You’re enjoying your home theater system and realize the bass starts sounding distorted, very soft, extra loud, or strange.
Maybe you’re getting no sound at all from your subwoofer. Should you conclude the sub is blown? Not necessarily.
You can often tell if a subwoofer is blown by checking if there is no sound at all or if the sound is distorted or scratching as well as popping and crackling sounds. You should also check that the cone and voice coil are in proper working condition.
Read on for more details about the simplest ways to test whether your subwoofer blown or not and more.
Simple Ways to Test if a Subwoofer is Blown
When you suspect your sub has blown, you should start by fully assessing if there is any damage to determine the exact nature of the issue.
Here are the three ways to help you analyze the damage thoroughly and determine whether your sub is blown or not.
1. Check The Sound
The quality of sound you are getting is an indicator of the degree of damage. Here are the results you can get, depending on the degree of damage:
- No sound: This might be a clear indication that your subwoofer has completely blown. Before jumping to this conclusion, ensure you properly test the audio source and cables as well as ensure the sub is powered. Here are some fixes for situations where your amp has power but your subwoofer is not working. If they are working correctly, it’s safe to say the sub is completely blown.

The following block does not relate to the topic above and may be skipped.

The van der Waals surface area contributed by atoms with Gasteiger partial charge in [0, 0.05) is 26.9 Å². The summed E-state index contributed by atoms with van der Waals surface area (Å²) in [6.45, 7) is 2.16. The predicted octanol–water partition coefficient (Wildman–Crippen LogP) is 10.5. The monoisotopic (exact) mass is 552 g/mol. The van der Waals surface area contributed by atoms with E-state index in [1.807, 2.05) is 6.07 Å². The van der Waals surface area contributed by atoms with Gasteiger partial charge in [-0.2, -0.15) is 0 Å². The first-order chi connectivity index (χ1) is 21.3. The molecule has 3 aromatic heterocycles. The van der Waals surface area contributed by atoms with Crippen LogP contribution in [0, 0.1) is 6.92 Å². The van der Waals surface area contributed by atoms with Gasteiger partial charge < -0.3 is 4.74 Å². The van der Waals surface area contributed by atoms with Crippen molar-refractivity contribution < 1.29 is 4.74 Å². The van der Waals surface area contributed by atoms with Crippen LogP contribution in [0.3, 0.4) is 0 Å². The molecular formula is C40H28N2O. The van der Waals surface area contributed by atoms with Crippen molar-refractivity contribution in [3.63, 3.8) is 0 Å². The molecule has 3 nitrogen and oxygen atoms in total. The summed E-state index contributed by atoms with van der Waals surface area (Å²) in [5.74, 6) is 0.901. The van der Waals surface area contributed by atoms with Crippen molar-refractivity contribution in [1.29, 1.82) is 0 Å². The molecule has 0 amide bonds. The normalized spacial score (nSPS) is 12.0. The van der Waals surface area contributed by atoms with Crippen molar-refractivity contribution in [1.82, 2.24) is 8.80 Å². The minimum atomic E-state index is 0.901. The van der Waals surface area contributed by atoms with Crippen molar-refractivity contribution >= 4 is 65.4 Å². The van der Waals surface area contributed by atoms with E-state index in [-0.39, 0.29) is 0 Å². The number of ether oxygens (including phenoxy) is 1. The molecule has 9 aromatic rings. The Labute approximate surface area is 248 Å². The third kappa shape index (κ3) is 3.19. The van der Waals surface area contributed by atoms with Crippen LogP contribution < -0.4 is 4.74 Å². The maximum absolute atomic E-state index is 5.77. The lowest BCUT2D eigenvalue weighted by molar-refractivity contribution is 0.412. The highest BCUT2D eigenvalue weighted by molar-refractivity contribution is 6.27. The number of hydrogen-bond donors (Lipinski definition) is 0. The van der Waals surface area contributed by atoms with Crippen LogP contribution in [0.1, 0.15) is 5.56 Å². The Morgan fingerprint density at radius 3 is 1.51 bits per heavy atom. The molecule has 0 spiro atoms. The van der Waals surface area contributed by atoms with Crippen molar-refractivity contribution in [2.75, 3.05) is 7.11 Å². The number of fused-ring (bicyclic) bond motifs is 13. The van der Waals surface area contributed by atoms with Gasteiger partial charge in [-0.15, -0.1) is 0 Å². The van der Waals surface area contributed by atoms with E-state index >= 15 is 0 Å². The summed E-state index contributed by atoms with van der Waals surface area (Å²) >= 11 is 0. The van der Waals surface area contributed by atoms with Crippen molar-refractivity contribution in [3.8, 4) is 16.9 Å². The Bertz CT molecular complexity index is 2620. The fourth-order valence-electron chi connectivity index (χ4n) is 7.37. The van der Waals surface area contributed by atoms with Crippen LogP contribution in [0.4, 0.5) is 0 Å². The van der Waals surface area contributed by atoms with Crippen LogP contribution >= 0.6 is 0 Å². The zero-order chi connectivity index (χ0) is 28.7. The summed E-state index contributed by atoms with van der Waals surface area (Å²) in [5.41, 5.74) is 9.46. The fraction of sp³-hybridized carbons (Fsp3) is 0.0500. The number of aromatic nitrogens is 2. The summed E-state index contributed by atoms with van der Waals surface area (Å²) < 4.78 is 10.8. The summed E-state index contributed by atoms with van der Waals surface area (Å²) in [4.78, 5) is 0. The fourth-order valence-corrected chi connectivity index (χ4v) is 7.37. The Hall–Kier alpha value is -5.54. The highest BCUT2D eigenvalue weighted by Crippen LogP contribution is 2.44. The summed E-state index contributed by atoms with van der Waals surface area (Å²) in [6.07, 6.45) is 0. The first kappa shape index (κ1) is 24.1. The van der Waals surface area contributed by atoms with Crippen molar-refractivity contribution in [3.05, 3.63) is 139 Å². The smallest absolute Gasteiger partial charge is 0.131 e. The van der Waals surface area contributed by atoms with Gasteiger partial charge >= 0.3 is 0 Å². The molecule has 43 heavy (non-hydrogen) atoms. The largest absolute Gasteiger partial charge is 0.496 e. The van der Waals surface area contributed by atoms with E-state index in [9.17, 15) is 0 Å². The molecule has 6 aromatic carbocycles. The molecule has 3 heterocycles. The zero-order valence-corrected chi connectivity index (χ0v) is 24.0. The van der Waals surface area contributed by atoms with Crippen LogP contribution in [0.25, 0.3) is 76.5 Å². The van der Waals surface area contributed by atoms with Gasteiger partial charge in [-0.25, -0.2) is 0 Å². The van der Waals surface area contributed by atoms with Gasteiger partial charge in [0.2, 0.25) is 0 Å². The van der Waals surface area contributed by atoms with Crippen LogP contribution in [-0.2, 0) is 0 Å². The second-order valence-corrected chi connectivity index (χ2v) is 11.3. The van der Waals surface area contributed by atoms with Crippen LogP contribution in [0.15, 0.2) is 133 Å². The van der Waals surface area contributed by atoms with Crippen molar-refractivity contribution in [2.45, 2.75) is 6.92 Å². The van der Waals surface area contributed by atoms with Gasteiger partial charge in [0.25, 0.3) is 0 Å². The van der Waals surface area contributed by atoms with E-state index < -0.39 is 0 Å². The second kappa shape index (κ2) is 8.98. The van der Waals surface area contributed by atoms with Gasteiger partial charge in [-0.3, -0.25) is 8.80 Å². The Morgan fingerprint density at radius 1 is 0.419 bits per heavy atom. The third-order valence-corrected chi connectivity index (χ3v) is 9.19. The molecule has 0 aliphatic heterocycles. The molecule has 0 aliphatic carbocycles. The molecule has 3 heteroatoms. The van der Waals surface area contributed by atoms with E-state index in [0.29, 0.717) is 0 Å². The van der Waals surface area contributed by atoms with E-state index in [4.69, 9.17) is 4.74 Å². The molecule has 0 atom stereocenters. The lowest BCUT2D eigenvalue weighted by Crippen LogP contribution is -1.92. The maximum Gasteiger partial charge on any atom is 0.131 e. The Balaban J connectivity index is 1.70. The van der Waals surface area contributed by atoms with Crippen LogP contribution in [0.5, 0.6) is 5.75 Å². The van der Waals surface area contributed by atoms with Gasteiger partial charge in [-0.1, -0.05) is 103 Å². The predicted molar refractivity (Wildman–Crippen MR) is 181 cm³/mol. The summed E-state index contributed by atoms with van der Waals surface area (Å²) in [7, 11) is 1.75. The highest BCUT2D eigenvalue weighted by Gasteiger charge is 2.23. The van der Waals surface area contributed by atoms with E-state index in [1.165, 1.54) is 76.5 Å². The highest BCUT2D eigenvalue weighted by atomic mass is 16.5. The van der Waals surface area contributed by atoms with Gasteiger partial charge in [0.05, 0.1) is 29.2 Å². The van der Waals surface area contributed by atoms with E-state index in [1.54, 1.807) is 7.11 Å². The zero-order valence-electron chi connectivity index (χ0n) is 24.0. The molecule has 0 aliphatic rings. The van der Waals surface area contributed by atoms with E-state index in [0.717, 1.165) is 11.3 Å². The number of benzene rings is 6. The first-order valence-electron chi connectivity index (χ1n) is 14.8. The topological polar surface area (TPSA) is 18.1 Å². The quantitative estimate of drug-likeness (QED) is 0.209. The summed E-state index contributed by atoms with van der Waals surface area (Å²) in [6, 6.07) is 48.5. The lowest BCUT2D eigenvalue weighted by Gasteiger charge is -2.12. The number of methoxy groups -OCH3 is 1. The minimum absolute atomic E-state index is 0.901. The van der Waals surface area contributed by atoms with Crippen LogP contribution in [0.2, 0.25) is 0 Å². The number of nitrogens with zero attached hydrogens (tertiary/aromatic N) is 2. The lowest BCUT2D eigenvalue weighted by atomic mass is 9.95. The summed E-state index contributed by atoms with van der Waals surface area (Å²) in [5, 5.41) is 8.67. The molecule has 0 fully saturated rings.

- Partial sound with distortion: A weak, distorted sound could mean you have a partially blown sub.
- Scratching sounds: This sound normally indicates that damage has occurred to the cone and you should replace it.
2. Test the Cone
Subwoofers are designed to allow the cone to move freely using a suspension system.
As you carefully and lightly press on the cone, you should look out for the following signs:
- No movement: This could be an indication that the sub has blown.
- A wobbly cone: If the cone staggers, its suspension system no longer serves its purpose as required.
3. Test the Voice Coil
A voice coil is attached to the subwoofer’s cone. It has positive and negative terminals and is designed to produce the motive force to the cone by the reaction of a magnetic field to the current passing through it.
If you want to test whether the coil is blown, use a multimeter. It measures impedance. If the coil has infinite impedance, then it is likely blown. To obtain the impedance value, follow these steps:
- Turn the subwoofer off
- Unplug the power source
- Remove all cables
- Remove the sub from its enclosure
- Attach the multimeter probes to the corresponding voice coil terminals
- Turn on the multimeter
- Read the result
You should expect one of these three different types of results.
- No resistance at all or infinite resistance: Voice coils are damaged
- Reading shifting abruptly: Voice coil completely damaged
- Resistance is above 1.0 ohm: Voice coil fully functional
Why Do Subwoofers Blow?
Here are the two main reasons subwoofers get blown:
1. Too Much Power Supply
Excessive power is the number one cause of subwoofer damage. When the amp suppliers too much power to the sub, it’s forced to operate beyond its limits. This can occur due to mismatched impedances for example.